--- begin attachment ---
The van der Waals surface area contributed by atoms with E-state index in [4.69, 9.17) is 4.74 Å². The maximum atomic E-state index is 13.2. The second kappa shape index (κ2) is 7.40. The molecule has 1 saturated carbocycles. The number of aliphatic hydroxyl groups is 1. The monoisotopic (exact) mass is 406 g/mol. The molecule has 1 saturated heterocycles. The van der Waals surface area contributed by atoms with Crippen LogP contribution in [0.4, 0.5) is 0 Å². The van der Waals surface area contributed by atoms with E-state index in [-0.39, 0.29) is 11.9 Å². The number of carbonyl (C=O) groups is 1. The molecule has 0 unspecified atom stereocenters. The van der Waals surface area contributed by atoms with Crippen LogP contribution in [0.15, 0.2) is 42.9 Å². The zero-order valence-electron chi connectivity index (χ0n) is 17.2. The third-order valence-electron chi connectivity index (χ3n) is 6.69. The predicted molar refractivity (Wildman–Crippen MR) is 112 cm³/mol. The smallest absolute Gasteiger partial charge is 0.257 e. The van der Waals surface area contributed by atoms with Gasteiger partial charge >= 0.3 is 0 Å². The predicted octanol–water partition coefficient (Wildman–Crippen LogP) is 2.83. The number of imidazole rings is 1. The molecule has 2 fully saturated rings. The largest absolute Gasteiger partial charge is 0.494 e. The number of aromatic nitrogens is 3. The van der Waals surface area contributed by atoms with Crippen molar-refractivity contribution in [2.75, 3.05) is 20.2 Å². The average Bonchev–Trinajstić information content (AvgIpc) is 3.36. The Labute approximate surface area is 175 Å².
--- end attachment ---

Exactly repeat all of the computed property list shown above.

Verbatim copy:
The van der Waals surface area contributed by atoms with E-state index in [4.69, 9.17) is 4.74 Å². The maximum atomic E-state index is 13.2. The second kappa shape index (κ2) is 7.40. The molecule has 1 saturated carbocycles. The number of aliphatic hydroxyl groups is 1. The monoisotopic (exact) mass is 406 g/mol. The molecule has 1 saturated heterocycles. The van der Waals surface area contributed by atoms with Crippen LogP contribution in [0.4, 0.5) is 0 Å². The van der Waals surface area contributed by atoms with E-state index in [-0.39, 0.29) is 11.9 Å². The number of carbonyl (C=O) groups is 1. The molecule has 0 unspecified atom stereocenters. The van der Waals surface area contributed by atoms with Crippen LogP contribution in [0.15, 0.2) is 42.9 Å². The zero-order valence-electron chi connectivity index (χ0n) is 17.2. The third-order valence-electron chi connectivity index (χ3n) is 6.69. The predicted molar refractivity (Wildman–Crippen MR) is 112 cm³/mol. The smallest absolute Gasteiger partial charge is 0.257 e. The van der Waals surface area contributed by atoms with Gasteiger partial charge >= 0.3 is 0 Å². The predicted octanol–water partition coefficient (Wildman–Crippen LogP) is 2.83. The number of imidazole rings is 1. The molecule has 2 fully saturated rings. The largest absolute Gasteiger partial charge is 0.494 e. The number of aromatic nitrogens is 3. The van der Waals surface area contributed by atoms with Crippen molar-refractivity contribution in [2.75, 3.05) is 20.2 Å². The average Bonchev–Trinajstić information content (AvgIpc) is 3.36. The Labute approximate surface area is 175 Å².